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REVIEW: Tiger King Season 2

Tiger King Season 2 Review

The first season of Tiger King was released at the perfect time, right as everyone was stuck at home during the initial COVID lockdown. It brought us into the world of the batsh*t crazy big cat people in the USA. Our Tiger King, Joe Exotic, a gun-toting, gay polygamist, ran an exotic zoo in the middle of nowhere in Oklahoma. Eventually, Joe was convicted of murder for hire against his arch-nemesis Carole Baskin and animal abuse charges. The cast of characters was so fascinating, and most of them, completely unhinged. It was like watching a hillbilly car crash. To answer a question many people have outside of the USA – yes, people like the cast of Tiger King do exist in real life.

Since the show was so popular, a second season was predictably made to follow up on possible loose ends. Was a second season necessary? Probably not. Did I enjoy it? Not really.

Tiger King Season 2 Review

This season was all over the place and unorganized, in my opinion. The disappearance of Baskin’s husband, Don Lewis, was given almost two full episodes. Initially, I was interested in the case of his disappearance/murder. The turning point for me was when it was disclosed that this crusty old dude had a thing for young girls. I believe the daughters said, ‘That’s just daddy being daddy.’ Sorry, what? After that, I did not care what happened to the paedophile.

The other episodes focused on the rest of the cast. We got more information on Joe’s life, pre-Tiger King and I think the background was much needed, but I still don’t like the guy. It was fascinating that many people that had turned and /or testified against Joe are now singing a different tune. I assume this occurred because, after the first season, the public rallied behind Joe. It leaves you wondering what the truth is, but now, I kind of don’t care.

Tiger King Season 2 Review

The most bonkers episode was dealing with another exotic animal owner, Tim Stark. He was criminally charged for a ton of offences and got his animals taken away. Stark went absolutely crazy, and it was thoroughly amusing to me. For context, I really enjoy watching everyday people have complete meltdowns.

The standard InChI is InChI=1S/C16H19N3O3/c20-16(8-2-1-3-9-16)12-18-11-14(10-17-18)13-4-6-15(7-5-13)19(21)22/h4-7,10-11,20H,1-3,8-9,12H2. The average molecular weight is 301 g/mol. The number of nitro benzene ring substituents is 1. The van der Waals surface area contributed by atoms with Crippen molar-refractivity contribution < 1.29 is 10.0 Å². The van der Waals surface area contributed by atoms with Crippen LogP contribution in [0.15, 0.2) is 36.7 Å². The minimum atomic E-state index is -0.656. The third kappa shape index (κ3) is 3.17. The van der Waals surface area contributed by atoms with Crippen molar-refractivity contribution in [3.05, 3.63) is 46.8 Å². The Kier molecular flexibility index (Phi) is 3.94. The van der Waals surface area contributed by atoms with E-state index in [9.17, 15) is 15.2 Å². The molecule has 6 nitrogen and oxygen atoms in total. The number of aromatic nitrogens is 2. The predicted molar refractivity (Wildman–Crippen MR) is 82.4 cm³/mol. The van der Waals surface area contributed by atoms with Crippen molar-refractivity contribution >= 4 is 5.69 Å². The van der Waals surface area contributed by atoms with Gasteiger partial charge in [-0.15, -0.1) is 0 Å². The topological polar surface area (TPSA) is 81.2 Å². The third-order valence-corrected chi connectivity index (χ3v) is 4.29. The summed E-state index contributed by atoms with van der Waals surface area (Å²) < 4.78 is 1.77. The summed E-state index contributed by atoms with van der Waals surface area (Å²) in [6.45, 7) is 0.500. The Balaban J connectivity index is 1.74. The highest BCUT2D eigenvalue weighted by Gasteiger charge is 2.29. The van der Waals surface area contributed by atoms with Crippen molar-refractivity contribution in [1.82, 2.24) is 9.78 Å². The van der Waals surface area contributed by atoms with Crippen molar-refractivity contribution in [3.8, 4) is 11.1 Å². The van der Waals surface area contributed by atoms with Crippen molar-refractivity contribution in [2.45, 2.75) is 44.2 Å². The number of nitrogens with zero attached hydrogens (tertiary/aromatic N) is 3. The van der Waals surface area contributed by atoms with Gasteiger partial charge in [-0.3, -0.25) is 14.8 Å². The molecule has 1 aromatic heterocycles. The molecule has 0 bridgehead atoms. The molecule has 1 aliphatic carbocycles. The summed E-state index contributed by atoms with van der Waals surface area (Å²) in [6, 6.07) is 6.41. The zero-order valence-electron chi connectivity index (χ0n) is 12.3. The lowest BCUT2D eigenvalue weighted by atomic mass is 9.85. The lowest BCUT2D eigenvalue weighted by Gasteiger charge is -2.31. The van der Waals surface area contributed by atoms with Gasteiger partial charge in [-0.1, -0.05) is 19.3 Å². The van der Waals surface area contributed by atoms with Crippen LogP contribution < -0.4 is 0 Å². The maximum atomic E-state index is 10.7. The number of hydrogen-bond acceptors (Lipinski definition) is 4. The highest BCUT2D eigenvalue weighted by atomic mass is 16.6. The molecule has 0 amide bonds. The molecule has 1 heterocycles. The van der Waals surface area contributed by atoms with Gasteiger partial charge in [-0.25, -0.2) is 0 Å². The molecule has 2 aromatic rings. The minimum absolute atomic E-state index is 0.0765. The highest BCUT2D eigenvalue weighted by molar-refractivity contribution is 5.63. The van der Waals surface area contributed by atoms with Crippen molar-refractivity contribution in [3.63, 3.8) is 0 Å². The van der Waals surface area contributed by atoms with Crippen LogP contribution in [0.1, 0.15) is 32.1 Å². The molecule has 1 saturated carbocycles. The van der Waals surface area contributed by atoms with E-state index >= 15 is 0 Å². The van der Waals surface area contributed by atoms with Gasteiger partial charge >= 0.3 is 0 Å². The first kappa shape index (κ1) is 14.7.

Before the second season premiered, there was news that Baskin filed a lawsuit to prevent herself and her husband from appearing in any of the episodes. Baskin was very vocal about not liking the way she was portrayed. However, I think that the truth just hurt (cue Lizzo’s Truth Hurts). The PETA representative filmed said that the fact everyone ended up disliking Baskin was misogynistic. That’s not why I didn’t like her. Baskin also kept cats in cages but complained about Joe Exotic keeping cats in cages. Not supporting a hypocrite is definitely not misogynistic.

Tiger King Season 2 Review

The great thing that came out of the whole Tiger King situation is that many animals were taken to a sanctuary out in Colorado. Notably, none of the big cats went to Baskin’s Big Cat Rescue. In the end, the big cats were what I cared about, and I was more interested in them getting a place to roam free rather than the human cast.

I think the reason the first season of Tiger King was so magical when it premiered was because of the timing. This season feels magicless and isn’t really that entertaining. It’s basically a money grab for a lot of the cast, and it made me feel a little icky for watching it.

Tiger King: Murder, Mayhem and Madness Documentary, Biography, Crime | March 20, 2020 (United Kingdom) 7.5
Stars: John Reinke, Kelci Saffery, Rick KirkhamSummary: Among the eccentrics and cult personalities in the stranger-than-fiction world of big cat owners, few stand out more than Joe Exotic, a mulleted, gun-toting polygamist and country western singer who presides over an Oklahoma roadside zoo. Charismatic but misguided, Joe and an unbelievable cast of characters including drug kingpins, conmen, and cult leaders all share a passion for big cats and the status and attention their dangerous menageries garner. But things take a dark turn when Carole Baskin, an animal activist and owner of a big cat sanctuary, threatens to put them out of business, stoking a rivalry that eventually leads to Joe's arrest for a murder-for-hire plot, and reveals a twisted tale where the only thing more dangerous than a big cat is its owner. —Netflix

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Erika Johnson
I'm a Data Analyst, from the land of Matthew McConaughey. I'm an avid movie-goer and love seeing films in theaters. My most recent favorite films are Good Time, Only Lovers Left Alive, TENET, and England is Mine. When I'm not at the movies, I'm either reading or watching obscene amount of true crime and historical documentaries.